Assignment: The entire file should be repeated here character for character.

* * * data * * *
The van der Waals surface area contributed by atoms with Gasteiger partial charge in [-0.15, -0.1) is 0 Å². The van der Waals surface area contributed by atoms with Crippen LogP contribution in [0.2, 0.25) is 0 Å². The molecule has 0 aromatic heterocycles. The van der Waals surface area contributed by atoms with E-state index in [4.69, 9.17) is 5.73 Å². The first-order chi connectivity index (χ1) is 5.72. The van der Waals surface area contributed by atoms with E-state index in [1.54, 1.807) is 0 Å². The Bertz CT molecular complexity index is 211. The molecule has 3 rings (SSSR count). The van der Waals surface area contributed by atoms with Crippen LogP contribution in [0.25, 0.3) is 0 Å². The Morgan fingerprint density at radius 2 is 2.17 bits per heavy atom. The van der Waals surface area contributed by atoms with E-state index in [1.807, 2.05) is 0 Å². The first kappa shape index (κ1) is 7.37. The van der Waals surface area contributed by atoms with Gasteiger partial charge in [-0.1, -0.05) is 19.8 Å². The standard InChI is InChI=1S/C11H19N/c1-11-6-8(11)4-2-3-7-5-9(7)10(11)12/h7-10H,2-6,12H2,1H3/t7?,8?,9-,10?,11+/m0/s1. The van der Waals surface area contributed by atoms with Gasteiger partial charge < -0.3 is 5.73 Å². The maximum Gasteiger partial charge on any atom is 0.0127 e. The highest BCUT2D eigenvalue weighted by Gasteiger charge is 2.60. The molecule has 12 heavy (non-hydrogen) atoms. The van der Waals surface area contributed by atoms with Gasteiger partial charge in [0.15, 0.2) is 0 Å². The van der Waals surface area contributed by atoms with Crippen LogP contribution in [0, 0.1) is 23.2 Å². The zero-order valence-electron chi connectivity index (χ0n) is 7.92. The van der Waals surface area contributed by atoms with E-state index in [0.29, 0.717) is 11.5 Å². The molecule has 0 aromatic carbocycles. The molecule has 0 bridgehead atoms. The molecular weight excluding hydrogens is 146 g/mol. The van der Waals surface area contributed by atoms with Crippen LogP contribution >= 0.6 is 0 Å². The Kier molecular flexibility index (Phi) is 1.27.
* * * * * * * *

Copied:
The van der Waals surface area contributed by atoms with Gasteiger partial charge in [-0.15, -0.1) is 0 Å². The van der Waals surface area contributed by atoms with Crippen LogP contribution in [0.2, 0.25) is 0 Å². The molecule has 0 aromatic heterocycles. The van der Waals surface area contributed by atoms with E-state index in [4.69, 9.17) is 5.73 Å². The first-order chi connectivity index (χ1) is 5.72. The van der Waals surface area contributed by atoms with E-state index in [1.54, 1.807) is 0 Å². The Bertz CT molecular complexity index is 211. The molecule has 3 rings (SSSR count). The van der Waals surface area contributed by atoms with Crippen LogP contribution in [0.25, 0.3) is 0 Å². The Morgan fingerprint density at radius 2 is 2.17 bits per heavy atom. The van der Waals surface area contributed by atoms with E-state index in [1.807, 2.05) is 0 Å². The first kappa shape index (κ1) is 7.37. The van der Waals surface area contributed by atoms with Gasteiger partial charge in [-0.1, -0.05) is 19.8 Å². The standard InChI is InChI=1S/C11H19N/c1-11-6-8(11)4-2-3-7-5-9(7)10(11)12/h7-10H,2-6,12H2,1H3/t7?,8?,9-,10?,11+/m0/s1. The van der Waals surface area contributed by atoms with Gasteiger partial charge < -0.3 is 5.73 Å². The maximum Gasteiger partial charge on any atom is 0.0127 e. The highest BCUT2D eigenvalue weighted by Gasteiger charge is 2.60. The molecule has 12 heavy (non-hydrogen) atoms. The van der Waals surface area contributed by atoms with Gasteiger partial charge in [0.15, 0.2) is 0 Å². The van der Waals surface area contributed by atoms with Crippen LogP contribution in [0, 0.1) is 23.2 Å². The zero-order valence-electron chi connectivity index (χ0n) is 7.92. The van der Waals surface area contributed by atoms with E-state index in [0.29, 0.717) is 11.5 Å². The molecule has 0 aromatic carbocycles. The molecule has 0 bridgehead atoms. The molecular weight excluding hydrogens is 146 g/mol. The van der Waals surface area contributed by atoms with Crippen LogP contribution >= 0.6 is 0 Å². The Kier molecular flexibility index (Phi) is 1.27.